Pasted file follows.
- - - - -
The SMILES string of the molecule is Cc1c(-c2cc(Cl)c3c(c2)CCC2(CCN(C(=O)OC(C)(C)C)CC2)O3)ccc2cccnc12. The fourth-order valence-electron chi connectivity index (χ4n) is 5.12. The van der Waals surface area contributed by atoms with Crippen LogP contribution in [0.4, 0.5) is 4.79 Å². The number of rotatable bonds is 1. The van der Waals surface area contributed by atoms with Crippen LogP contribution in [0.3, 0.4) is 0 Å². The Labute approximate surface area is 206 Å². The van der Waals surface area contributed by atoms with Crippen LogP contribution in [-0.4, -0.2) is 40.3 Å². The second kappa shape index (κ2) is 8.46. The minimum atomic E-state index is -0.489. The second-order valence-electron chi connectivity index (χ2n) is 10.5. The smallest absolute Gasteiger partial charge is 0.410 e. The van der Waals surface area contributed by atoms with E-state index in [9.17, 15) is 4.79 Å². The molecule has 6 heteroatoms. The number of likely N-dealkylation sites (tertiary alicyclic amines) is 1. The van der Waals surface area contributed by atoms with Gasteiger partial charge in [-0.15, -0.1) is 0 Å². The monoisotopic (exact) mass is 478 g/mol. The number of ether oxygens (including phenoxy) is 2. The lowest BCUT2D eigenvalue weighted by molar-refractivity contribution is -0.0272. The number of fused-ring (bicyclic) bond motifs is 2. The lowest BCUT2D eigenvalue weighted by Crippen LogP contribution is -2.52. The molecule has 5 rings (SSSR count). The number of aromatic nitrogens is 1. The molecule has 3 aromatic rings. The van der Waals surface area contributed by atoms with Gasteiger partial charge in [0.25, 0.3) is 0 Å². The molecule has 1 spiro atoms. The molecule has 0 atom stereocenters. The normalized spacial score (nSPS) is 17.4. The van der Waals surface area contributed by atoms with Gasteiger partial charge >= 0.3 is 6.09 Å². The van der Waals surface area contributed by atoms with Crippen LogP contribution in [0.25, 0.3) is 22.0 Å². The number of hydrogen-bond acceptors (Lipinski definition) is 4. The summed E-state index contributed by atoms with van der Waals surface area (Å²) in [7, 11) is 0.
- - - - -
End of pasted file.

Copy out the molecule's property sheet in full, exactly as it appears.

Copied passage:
The SMILES string of the molecule is Cc1c(-c2cc(Cl)c3c(c2)CCC2(CCN(C(=O)OC(C)(C)C)CC2)O3)ccc2cccnc12. The fourth-order valence-electron chi connectivity index (χ4n) is 5.12. The van der Waals surface area contributed by atoms with Crippen LogP contribution in [0.4, 0.5) is 4.79 Å². The number of rotatable bonds is 1. The van der Waals surface area contributed by atoms with Crippen LogP contribution in [0.3, 0.4) is 0 Å². The Labute approximate surface area is 206 Å². The van der Waals surface area contributed by atoms with Crippen LogP contribution in [-0.4, -0.2) is 40.3 Å². The second kappa shape index (κ2) is 8.46. The minimum atomic E-state index is -0.489. The second-order valence-electron chi connectivity index (χ2n) is 10.5. The smallest absolute Gasteiger partial charge is 0.410 e. The van der Waals surface area contributed by atoms with E-state index in [9.17, 15) is 4.79 Å². The molecule has 6 heteroatoms. The number of likely N-dealkylation sites (tertiary alicyclic amines) is 1. The van der Waals surface area contributed by atoms with Gasteiger partial charge in [-0.15, -0.1) is 0 Å². The monoisotopic (exact) mass is 478 g/mol. The number of ether oxygens (including phenoxy) is 2. The lowest BCUT2D eigenvalue weighted by molar-refractivity contribution is -0.0272. The number of fused-ring (bicyclic) bond motifs is 2. The lowest BCUT2D eigenvalue weighted by Crippen LogP contribution is -2.52. The molecule has 5 rings (SSSR count). The number of aromatic nitrogens is 1. The molecule has 3 aromatic rings. The van der Waals surface area contributed by atoms with Gasteiger partial charge in [0.25, 0.3) is 0 Å². The molecule has 1 spiro atoms. The molecule has 0 atom stereocenters. The normalized spacial score (nSPS) is 17.4. The van der Waals surface area contributed by atoms with Gasteiger partial charge >= 0.3 is 6.09 Å². The van der Waals surface area contributed by atoms with Crippen LogP contribution in [0.25, 0.3) is 22.0 Å². The number of hydrogen-bond acceptors (Lipinski definition) is 4. The summed E-state index contributed by atoms with van der Waals surface area (Å²) in [7, 11) is 0.